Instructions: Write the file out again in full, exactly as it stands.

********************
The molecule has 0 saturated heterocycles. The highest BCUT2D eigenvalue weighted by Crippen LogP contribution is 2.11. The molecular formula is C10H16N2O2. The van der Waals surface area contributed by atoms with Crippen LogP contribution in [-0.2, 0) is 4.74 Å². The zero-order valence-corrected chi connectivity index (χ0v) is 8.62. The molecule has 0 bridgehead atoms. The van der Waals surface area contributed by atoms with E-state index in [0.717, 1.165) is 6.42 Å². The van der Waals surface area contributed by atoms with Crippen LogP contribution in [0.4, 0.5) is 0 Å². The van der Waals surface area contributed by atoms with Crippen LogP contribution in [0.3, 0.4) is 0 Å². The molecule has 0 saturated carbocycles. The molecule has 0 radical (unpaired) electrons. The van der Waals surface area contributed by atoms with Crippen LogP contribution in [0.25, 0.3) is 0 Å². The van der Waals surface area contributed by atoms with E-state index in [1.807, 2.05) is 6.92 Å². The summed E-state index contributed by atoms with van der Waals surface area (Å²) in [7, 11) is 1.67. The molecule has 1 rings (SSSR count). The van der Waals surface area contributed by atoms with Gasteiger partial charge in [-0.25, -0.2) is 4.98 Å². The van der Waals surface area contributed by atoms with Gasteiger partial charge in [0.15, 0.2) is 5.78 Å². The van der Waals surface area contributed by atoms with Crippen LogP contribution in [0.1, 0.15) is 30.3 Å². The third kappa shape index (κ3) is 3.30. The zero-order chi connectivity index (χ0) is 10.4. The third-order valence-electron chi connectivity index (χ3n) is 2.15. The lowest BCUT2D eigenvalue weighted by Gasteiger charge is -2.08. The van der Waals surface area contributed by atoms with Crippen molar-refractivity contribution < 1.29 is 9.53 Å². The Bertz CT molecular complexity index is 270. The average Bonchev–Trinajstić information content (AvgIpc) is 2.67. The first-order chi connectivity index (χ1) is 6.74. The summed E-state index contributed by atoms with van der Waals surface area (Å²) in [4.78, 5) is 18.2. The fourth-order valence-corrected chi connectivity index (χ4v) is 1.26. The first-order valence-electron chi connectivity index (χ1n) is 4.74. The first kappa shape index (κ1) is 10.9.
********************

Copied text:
The molecule has 0 saturated heterocycles. The highest BCUT2D eigenvalue weighted by Crippen LogP contribution is 2.11. The molecular formula is C10H16N2O2. The van der Waals surface area contributed by atoms with Crippen LogP contribution in [-0.2, 0) is 4.74 Å². The zero-order valence-corrected chi connectivity index (χ0v) is 8.62. The molecule has 0 bridgehead atoms. The van der Waals surface area contributed by atoms with E-state index in [0.717, 1.165) is 6.42 Å². The van der Waals surface area contributed by atoms with Crippen LogP contribution in [0.4, 0.5) is 0 Å². The van der Waals surface area contributed by atoms with Crippen LogP contribution in [0.3, 0.4) is 0 Å². The molecule has 0 saturated carbocycles. The molecule has 0 radical (unpaired) electrons. The van der Waals surface area contributed by atoms with Crippen LogP contribution in [0.25, 0.3) is 0 Å². The van der Waals surface area contributed by atoms with E-state index in [1.807, 2.05) is 6.92 Å². The summed E-state index contributed by atoms with van der Waals surface area (Å²) in [7, 11) is 1.67. The molecule has 1 rings (SSSR count). The van der Waals surface area contributed by atoms with Gasteiger partial charge in [-0.25, -0.2) is 4.98 Å². The van der Waals surface area contributed by atoms with Gasteiger partial charge in [0.15, 0.2) is 5.78 Å². The van der Waals surface area contributed by atoms with Crippen LogP contribution in [0.1, 0.15) is 30.3 Å². The third kappa shape index (κ3) is 3.30. The zero-order chi connectivity index (χ0) is 10.4. The third-order valence-electron chi connectivity index (χ3n) is 2.15. The lowest BCUT2D eigenvalue weighted by Gasteiger charge is -2.08. The van der Waals surface area contributed by atoms with Crippen molar-refractivity contribution < 1.29 is 9.53 Å². The Bertz CT molecular complexity index is 270. The average Bonchev–Trinajstić information content (AvgIpc) is 2.67. The first-order chi connectivity index (χ1) is 6.74. The summed E-state index contributed by atoms with van der Waals surface area (Å²) in [4.78, 5) is 18.2. The fourth-order valence-corrected chi connectivity index (χ4v) is 1.26. The first-order valence-electron chi connectivity index (χ1n) is 4.74. The first kappa shape index (κ1) is 10.9.